I have put together four articles looking at specific aspects of the taboo nature of death. They are only short and rather basic, written more for fun and to brainstorm than to actually put something 'proper' together. Basically I have been trying to read through some 'heavy' stuff. Like Merleau-Ponty's "Phenomenology of Perception", which is an incredibly dense book. So I felt like something a bit fun and light for a change of pace. After all, it's the time of year when we should be relaxing a little and having fun!
This post focuses on the separation of life and death, how this appears simple and clean. But is actually blurry and loaded with controversy.
One might not think 'life' has much of a relationship with death and funerals let alone a taboo one. How the two do not even interact as many think of death as simply the opposite of life. Part of how where we define where and what life and death is that death 'occurs' when life 'stops'. Life comes to its end and death takes over. This tends to remain the same for spiritual and religious views as non-spiritual or non-religious.
Yet already we start to see a solid relationship, that life exists in opposition to death. Life is what death is not, and death is what life is not. Further more the two cannot exist in harmony or together, one is not alive and dead at once. We think of life and death as dichotomous and incompatible oppositions, one or the other with little to no overlap. As such we create ridged definitions and understandings of these concepts.
It is here, in this ridged definition and polarisation that the taboo sits. This understanding is not always accurate or applicable, as things are not so simple. As much as we dislike it things and people can be alive and dead at once, which causes tension within us and within our understandings.
I am sure many might wonder how one can be alive and dead at once, that perhaps I refer to zombies or some other abstract and unrealistic concept. But I am talking about tangible things happening constantly right now. The euthanasia debate is one wonderful example of what I am talking about. Here we have extreme cases of people dying, in the process of no longer living. The fact they are 'dying' questions the ridged definitions of life and death. They are at once between life and death, blurring that line and blurring our definitions and understandings.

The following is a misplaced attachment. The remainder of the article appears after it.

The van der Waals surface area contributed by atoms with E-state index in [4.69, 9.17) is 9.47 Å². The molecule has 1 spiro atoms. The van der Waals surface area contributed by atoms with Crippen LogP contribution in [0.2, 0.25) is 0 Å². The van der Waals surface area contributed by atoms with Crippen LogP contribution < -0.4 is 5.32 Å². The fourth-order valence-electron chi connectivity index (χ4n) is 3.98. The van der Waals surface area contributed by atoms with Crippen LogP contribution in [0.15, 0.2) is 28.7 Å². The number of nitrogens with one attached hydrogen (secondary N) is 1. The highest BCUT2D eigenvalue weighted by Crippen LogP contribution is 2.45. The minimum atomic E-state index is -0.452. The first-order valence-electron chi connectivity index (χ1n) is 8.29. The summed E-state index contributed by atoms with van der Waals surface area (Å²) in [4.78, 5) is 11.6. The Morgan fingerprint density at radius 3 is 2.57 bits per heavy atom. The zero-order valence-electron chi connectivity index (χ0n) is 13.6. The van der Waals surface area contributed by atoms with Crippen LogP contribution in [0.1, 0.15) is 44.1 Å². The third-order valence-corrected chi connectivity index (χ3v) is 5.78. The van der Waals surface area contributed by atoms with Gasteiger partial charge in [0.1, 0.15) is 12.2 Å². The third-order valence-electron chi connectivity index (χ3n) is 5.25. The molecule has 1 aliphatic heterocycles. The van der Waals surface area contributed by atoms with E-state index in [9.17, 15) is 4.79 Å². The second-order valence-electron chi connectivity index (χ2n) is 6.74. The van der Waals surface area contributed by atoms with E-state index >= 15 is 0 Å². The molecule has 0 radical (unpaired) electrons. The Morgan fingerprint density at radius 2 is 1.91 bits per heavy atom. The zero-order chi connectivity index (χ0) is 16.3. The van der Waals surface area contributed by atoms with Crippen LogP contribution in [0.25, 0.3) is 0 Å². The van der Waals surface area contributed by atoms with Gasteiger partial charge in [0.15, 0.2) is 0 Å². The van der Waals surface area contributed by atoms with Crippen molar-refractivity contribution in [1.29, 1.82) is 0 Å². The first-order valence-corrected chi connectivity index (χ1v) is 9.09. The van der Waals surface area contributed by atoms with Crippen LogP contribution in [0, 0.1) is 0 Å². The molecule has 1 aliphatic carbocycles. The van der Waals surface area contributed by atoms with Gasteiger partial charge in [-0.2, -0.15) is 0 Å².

Now, there is a reason why I picked euthanasia and not just talked about the terminally ill, or death row prisoners, or other many other viable examples. It is because these are people who want to die, at leas the ones I am referring to. These are people we are currently debating whether or not hastening their death is good or bad or practical. These are not just people dying, but people 'actively' dying for various reasons.
They are not just accidentally in-between life and death, they are deliberately here. It is not solely due to their illness that they are here, it is because of the discussion and heated debate about their death. The euthanasia cases are examples of people who are on the way to death, but also want to die or we want to die for noble reasons.
This of course causes issues within society as it is incompatible with our social system as well as our definitions of life and death. Without going into detail society use to be governed by death. Those in power (such as the government) would administer death to those who defied them. For example nations often went to war to defeat a rival nation, or traitors were killed publicly to deter others. However this has changed, we now rule through protecting life. For example we go to war to save our nation, or lock up prisoners to protect society. Society protects life to an almost fanatical level, hence why things like euthanasia become such difficult concepts to adopt. Society is set up to protect life, to kill someone for whatever reason is now a failure.
Society uses the ridged and dichotomous definitions I briefly discussed at the start. People are alive or dead, there is no middle ground. The euthanasia cases, which exist deliberately in this middle ground, are confrontational to our social system. They actively blur the understanding of life and death but welcome death and defy societies' fanatical protection of life. The fundamental way society works and understands is brought into question.
Life itself is a controversial and confrontational topic, especially in relation to death. While we might think of things as simpel one-or-the-other there are overlaps, even in regard to death. Some of these overlaps are quite deliberate.